Fortunately, for me, I'm careful when I choose to read book reviews before reading a book. Very careful. Too often these days, reviewers don't give "spoiler alerts," which is the common and decent thing to do. When I see those words, I know not to read the review if I'm going to read the book. I won't read a book at all if I know too much.
If someone reads a book and doesn't like it, there's a way to say why they didn't like it without giving anything away. It isn't difficult. This is why I know it's done intentionally when some 'knucklehead' goes out of their way to spoil an entire book in one paragraph. And you have to wonder,...what kind of person, who is a true lover of books and reading, would ever do that? They wouldn't. They simply...wouldn't.
Why am I particularly perturbed about this at the moment? I just finished a book that was "meh," but fun (which I'll tell you about shortly). I went on to Goodreads to log that I'd finished it and decided to post my review. It was short and sweet and, I felt,...right on target. It would let people know if they might be interested, or not, based on my comparison to something else. I gave it three stars and here's what I posted:
After I posted, I decided to scroll down and see what others had said. One review summed up the entire novel in one, small paragraph and gave away everything. Rude! I couldn't believe it! You know, just because one reader doesn't like a book, it doesn't give them the right to spoil it for other readers by purposely telling the end. What a...#$!@#&^?!
There's no excuse for people like that. None. And there's no place for them in a booklovers' community.
The book I posted about was Wreckage by Emily Bleeker. This was Bleeker's debut novel in 2015. I actually read her most recent work first (When I'm Gone), and I decided to go back and read this one. I have a soft-spot for debut novels. I like to give new writers a place at the table with old favorites and classics.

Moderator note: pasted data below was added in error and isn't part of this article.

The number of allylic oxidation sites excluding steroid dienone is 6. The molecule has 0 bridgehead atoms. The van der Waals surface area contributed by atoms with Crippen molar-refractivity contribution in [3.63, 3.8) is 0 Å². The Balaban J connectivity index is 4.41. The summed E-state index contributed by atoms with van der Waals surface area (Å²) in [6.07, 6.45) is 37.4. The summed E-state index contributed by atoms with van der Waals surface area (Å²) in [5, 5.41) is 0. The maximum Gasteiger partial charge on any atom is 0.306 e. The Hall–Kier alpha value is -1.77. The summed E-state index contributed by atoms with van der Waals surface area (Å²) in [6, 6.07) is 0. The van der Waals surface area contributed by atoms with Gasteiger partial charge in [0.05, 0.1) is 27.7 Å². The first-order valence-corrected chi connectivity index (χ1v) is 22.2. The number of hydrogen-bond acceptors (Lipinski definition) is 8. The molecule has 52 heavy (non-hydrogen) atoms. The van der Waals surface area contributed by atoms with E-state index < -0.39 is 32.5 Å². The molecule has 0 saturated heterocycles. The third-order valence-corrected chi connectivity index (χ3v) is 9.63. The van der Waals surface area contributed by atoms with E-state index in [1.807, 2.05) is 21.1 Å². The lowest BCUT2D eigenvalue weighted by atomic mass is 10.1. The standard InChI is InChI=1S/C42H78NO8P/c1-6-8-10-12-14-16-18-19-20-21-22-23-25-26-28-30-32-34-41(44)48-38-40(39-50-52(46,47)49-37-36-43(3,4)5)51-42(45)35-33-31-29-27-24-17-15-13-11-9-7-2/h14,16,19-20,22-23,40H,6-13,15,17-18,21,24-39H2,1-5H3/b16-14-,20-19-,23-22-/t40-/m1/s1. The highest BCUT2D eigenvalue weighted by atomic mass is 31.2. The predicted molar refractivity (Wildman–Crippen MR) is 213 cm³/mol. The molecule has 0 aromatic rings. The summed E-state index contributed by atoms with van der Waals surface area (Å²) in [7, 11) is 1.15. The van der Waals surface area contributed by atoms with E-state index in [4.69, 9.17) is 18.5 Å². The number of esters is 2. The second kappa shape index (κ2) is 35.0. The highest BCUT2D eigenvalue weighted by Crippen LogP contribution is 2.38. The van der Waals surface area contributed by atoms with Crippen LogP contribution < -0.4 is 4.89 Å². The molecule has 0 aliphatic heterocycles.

I stand by the brief review I gave on Goodreads, though I'm aware some readers may not be old enough to remember the 1980 movie, "Blue Lagoon," with Brooke Shields and Christopher Atkins. It was one of those movies where you enjoyed looking at the beautiful people and the beautiful paradise island they were stranded on, but you knew it wasn't a great movie. It had a certain charm, though, even in it's completely unrealistic context.
And, since I already read her second one, I can assure you she's learning and improving as a writer, though both her books have reminded me of movies.
And, without knowing it, I just realized something...
I've used both Bleekers' novels as 'tweeners' - the type of book I reach for when I've been reading heavy-content historical fictions and non-fictions for awhile and need a break. It means they're novels I can read quickly and just enjoy in the moment. My brain won't insist on additional research while I'm reading. I guess you could say, 'tweeners' are my brains equivalent to what television-watchers do when they sit down to watch something that doesn't require a lot of concentration to get the meaning of a show or a movie. Easy to figure out and pleasant enough to indulge in from time to time.
And there's nothing wrong with that. :)